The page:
"Eh. Good enough."

I don’t think I’m alone when I say that, any time I’m trying to create something, I tend to look at it after the fact and see things that I’m just not entirely satisfied with, aspects that could’ve been improved upon, etc.

However, it’s incredibly unrealistic to expect every single thing you make to flow perfectly, look perfect, sound perfect, and enrich people’s lives in a deep meaningful way. That ain’t the standard, and likely never will be for very good reason.

But that means, at some point, you have to decide “Yep. This isn’t perfect but it’s good enough.

So, how do you decide what “good enough” is for your work, and what kind of compromises if any have you had to make to reach that?

I have a terrible tendency, at least when it comes to the games I develop, to very quickly reach a “content complete” state (e.g. everything I originally thought of is finished and functional) and then release it as soon as possible, only to circle back around days, weeks, or even months later and begin filling in the blanks I didn’t deal with originally as sort of a “special edition.”

I take it as a pure tradeoff of effort vs. reward. If the improvement I’m going to get isn’t worth the amount of time, energy, or aggravation it will take to fix the problem, then I live with it. This includes sometimes completely scrapping a work product and starting from scratch. Shame they won’t let me do that with the 3.5 million line code base at work, but for LPs, it’s a pretty good metric.

This is the very reason I can’t bring myself to watch my Maui Mallard LP.

As for when ‘good enough’ is ‘good enough,’ that usually comes when it’s time to do my final audio mix; because I’m almost never satisfied on the first attempt. (Even when I run it through my usual routine of mixing.) I always have to tweak it, and after so long I just go, “Fuck it, Render it.”

On the other parts of LPing, not really? Anytime I have something in mind that I want to do, I usually plan it out before executing it. I mean, I’m sure there were some bits that sounded funny/cool in my head, but didn’t come out as they intended, but I rarely think about, “Is this good enough?” The only instances where I either had to compromise or cut something were when I wanted to do a sorta ‘TV opening’ for the second to last video of my Volgarr the Viking LP and when I wanted to do a spoof toy commercial for my Brave Fencer Musashi LP.

For the Volgarr TV opening, I went as far as making a ‘TV cut’ of the ending theme, and I listened to it a lot while I was planning it out in my head. Like, “Opening shot would be the stone circle. Camera trucks in towards the tower silhouette, then it fades out to the actual tower, etc. etc.” The problem I ran into was that I couldn’t draw any of this stuff on-model let alone animate it, and using the in-game sprites would just look like pixel soup; so I had to cut that video entirely.

For the Toy commercial spoof, I intended to render a bunch of the toy models and tween them around with a really cheesy narration, but I opted to not go through with it because I didn’t think I could pull off the narration bit. And if that falls flat the whole joke falls flat. So, I made a compromise to just make an intro sequence that looks like the beginning of an amateur youtube video. Which I think turned out just fine.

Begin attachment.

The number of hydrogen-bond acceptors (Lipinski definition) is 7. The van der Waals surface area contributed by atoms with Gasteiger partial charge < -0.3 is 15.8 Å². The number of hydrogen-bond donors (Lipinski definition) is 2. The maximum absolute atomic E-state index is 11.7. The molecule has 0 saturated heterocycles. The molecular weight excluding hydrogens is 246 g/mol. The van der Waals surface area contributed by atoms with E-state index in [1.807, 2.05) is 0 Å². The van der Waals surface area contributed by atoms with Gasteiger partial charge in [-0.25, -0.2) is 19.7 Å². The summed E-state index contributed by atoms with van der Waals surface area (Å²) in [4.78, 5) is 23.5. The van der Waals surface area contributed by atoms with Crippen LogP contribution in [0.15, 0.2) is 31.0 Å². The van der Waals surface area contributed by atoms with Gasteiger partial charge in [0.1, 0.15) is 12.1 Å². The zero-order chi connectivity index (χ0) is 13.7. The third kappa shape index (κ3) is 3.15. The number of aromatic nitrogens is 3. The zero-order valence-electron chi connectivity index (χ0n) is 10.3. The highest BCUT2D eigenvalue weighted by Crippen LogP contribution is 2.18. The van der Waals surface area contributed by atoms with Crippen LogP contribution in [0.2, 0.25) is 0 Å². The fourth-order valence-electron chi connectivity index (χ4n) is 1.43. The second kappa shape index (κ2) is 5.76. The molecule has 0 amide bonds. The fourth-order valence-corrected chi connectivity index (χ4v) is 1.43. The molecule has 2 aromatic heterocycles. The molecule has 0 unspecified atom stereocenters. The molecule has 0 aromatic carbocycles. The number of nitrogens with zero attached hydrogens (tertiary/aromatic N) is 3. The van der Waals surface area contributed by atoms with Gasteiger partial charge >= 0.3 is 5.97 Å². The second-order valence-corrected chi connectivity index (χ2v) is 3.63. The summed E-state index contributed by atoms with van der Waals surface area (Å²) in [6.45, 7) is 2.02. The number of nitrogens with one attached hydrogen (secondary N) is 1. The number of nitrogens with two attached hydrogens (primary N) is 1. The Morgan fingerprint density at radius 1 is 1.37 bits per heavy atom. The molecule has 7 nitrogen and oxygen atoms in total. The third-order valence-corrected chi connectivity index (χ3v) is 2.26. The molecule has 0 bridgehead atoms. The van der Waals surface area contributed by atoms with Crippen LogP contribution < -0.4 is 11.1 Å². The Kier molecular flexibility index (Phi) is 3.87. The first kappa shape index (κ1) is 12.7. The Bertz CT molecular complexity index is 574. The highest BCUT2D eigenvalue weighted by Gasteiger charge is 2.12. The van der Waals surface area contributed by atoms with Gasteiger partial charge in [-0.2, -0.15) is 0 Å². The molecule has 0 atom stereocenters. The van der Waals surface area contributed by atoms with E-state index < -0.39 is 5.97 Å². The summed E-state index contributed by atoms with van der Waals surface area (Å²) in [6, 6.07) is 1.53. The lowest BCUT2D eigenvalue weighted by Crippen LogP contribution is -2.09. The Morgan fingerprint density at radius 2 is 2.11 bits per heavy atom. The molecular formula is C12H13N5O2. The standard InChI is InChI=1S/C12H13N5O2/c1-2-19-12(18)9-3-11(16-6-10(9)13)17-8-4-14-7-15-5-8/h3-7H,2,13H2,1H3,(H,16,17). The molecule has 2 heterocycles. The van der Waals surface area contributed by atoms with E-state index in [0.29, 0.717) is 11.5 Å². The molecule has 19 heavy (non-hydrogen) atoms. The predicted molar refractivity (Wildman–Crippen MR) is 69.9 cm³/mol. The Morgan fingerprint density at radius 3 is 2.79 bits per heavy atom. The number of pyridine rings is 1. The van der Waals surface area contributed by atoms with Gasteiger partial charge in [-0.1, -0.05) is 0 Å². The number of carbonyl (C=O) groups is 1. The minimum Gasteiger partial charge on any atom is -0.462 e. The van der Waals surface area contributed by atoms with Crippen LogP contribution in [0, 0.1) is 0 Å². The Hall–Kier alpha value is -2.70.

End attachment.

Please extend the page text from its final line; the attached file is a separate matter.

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“Finished” is a far more realistic goal than “perfect.” And “finished well enough” is more realistic than “finished perfectly.” It’s a good way to approach writing and drawing, too, and allows you to do more of the stuff you want, instead of agonizing over trying to make one thing that’s beyond reproach.

As for what qualifies as “good enough” for my LP videos, it’s basically, “Is this watchable? Listenable? Readable and spelled correctly? Translated true to context? Are my comments clear and concise? Is this a thing I really want to joke about?”

Once I had to compromise for some text I skipped past too quickly in a video by posting a transcript for easier reading. Luckily the text was optional, so it wasn’t too much of a screw-up. There was also that time I completely threw a stealth section on purpose, because I knew I couldn’t do it. Plus, it gave me an excuse to add silly music.

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For me, I sometimes struggle with the opposite problem. I’m an impatient person by nature and sometimes I have to really fight myself to slow down and take my time with something to make sure it’s good. Luckily I LP with my pal @shawiniganhandshake and she generally knows how to wrangle me into being careful. Not that we haven’t had a few mishaps!

I’m pretty sure I’ve stressed cried during each and every LP where I’m in the drivers seat (AKA being the one who’s recording the gameplay footage and ‘hosting’ the game). We LP’d Return of the Phantom and I’m pretty sure in Part 2 alone we had to restart about 3 or 4 times because I kept freaking out that the commentary wasn’t flowing well enough.

So for me having a partner like @GenghisKait helps keep me a bit grounded. She gets me to calm down and help me figure out what stuff is actually important/should be focused on. And she’s also good at listening to my feedback when she’s in the drivers seat and I feel like we could add/do something better in the LP. Usually when that comes up we discuss the feedback and come to some sort of agreement about whether it would be a good idea or if the LP would be okay without it.

I think @Nidoking put it well, it’s effort vs reward. Will me doing something different actually make for a better LP, and if so, am I reasonably able to do that thing in the timeframe I have?

And if I don’t do that thing, will the LP be passable? Or will it be a mess? Obviously if it’s a mess it’s probably better to put the LP on standby until a time comes when you can dedicate more attention to solving those problems.